Why chose Black Pepper Essential Oil to help quit smoking instead of Nicotine Replacement Therapy (NRT)?
Smoking and tobacco use involves both a psychological addiction and physical addiction. The body's need and cravings for nicotine is the body being physically addicted to smoking and tobacco use. Nicotine changes the brain's chemistry that keeps you addicted. When inhaled or chewed, nicotine activates the part in the brain that releases neurotransmitters
; one of which is the serotonin, the "feel-good" hormone. Nicotine, also, causes unpleasant symptoms when the body does not get its daily dose. In other words, nicotine tricks the body into thinking that its "happy" and that it is good when smoking or using tobacco substitutes, while also telling your body it's bad when it does not get nicotine. Moreover, psychological or behavioural addiction drives from the daily routine and psychological pleasures
. Behavioural addiction can be linked to a variety of gratification like being surrounded by a certain group of people for a smoke break, or pleasure from having something to relieve stress. Both psychological and physical addictions need to be tackled when conquering a smoking habit
Nicotine Replacement Therapy (NRT)
Nicotine Replacement Therapy (NRT) is a medically-approved method to help people, who are severely dependent, quit smoking and e-cigarettes. The NRT method addresses the physical dependence on cigarettes, as it delivers smaller doses of nicotine to the body over time so that the body can gradually stop relying on nicotine and experience fewer withdrawal symptoms than abruptly quitting smoking.
However, Nicotine Replacement Therapy is not safe nor effective for everyone. NRT is only proven to help extreme smokers with severe dependency. According to the American Cancer Society,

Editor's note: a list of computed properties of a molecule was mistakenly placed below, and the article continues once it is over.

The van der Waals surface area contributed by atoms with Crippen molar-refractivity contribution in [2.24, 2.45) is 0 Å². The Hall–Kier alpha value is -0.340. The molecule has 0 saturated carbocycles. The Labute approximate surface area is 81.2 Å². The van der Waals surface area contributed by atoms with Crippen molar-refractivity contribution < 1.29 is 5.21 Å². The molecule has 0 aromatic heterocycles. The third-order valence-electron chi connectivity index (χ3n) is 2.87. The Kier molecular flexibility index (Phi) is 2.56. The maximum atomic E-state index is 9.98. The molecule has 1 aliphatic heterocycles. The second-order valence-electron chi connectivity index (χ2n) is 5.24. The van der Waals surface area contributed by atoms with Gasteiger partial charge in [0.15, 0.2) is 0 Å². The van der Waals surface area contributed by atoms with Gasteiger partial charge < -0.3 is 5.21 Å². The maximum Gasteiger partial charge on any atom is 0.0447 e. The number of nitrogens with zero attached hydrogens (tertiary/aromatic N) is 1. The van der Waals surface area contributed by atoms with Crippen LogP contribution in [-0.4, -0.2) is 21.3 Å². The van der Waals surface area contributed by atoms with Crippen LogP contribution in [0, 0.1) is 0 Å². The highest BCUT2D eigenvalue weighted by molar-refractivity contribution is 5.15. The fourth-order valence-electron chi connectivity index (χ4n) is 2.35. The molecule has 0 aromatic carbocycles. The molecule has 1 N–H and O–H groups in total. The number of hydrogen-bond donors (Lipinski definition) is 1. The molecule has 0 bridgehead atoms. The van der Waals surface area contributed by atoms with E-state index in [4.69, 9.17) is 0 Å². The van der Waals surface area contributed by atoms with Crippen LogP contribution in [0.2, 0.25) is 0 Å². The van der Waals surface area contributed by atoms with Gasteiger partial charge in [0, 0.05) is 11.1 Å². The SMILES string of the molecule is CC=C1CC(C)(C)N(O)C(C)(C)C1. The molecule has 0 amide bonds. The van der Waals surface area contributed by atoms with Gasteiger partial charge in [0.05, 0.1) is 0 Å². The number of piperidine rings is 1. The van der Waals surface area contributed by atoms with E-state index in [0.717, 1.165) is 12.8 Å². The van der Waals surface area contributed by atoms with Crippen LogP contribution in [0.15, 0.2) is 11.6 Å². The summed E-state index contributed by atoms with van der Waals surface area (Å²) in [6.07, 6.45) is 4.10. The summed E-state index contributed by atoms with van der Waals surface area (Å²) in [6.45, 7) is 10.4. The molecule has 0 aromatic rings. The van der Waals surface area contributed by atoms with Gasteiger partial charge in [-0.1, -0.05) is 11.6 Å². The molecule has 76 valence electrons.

signs of severe dependency are: smoking more than 1 pack a day, smoking within 5 minutes of waking up, smoking even when sick, waking up at night to smoke and smoking to ease symptoms of withdrawals. The more signs of dependency that apply, the more serious of an addiction the individual has. Therefore, NRT has only been shown to help heavy smokers, and it has not yet been proven to help people who smoke less than 10 cigarettes a day. Furthermore, no matter the dose, nicotine is harmful to the body. U.S. Agency of Healthcare Research and Quality
states that NRT should only be used when the benefits of quitting smoking outweigh the potential health risks of NRT. Therefore, Nicotine Replacement Therapy is only shown to help a small fraction of smokers. Additionally, NRT is limited to addressing the physical aspect of quitting smoking, and not psychological addiction.
Black Pepper Essential Oil
essential oil helps people quit smoking and e-cigarettes for a variety of factors that NRT fails to address. Black Pepper simultaneously tackles both the psychological and physical addiction of nicotine use. When inhaled, Black Pepper can alleviate the negative side effects and symptoms of anxiety. Furthermore, Black Pepper has bio-transformative effects that naturally detoxify the body, therefore aiding the process of quitting smoking. Multiple studies
report that participants who inhaled Black Pepper had significantly fewer nicotine cravings than those who did not use Black Pepper. Researchers conclude that inhaling Black Pepper helps smokers quit, because the essential oil mimics the warm sensation in the chest, while also providing a unique pungent taste similar to cigarettes. Clinical studies
recommend that respiratory tract sensation is a major aspect of mitigating smoking withdrawal symptoms and kicking the cigarette habit. Black Pepper essential oil and FÜM work together to do just that. Black Pepper essential oils work to reduce physical withdrawals
while the action of inhaling essential oil through a FÜM replicates the negative routine, replacing it with a positive habit. Black Pepper can aid the physical withdrawals while the act of using a FÜM to inhale the essential oils replicates the negative routine and replaces it with a positive habit.
Health Researcher, FÜM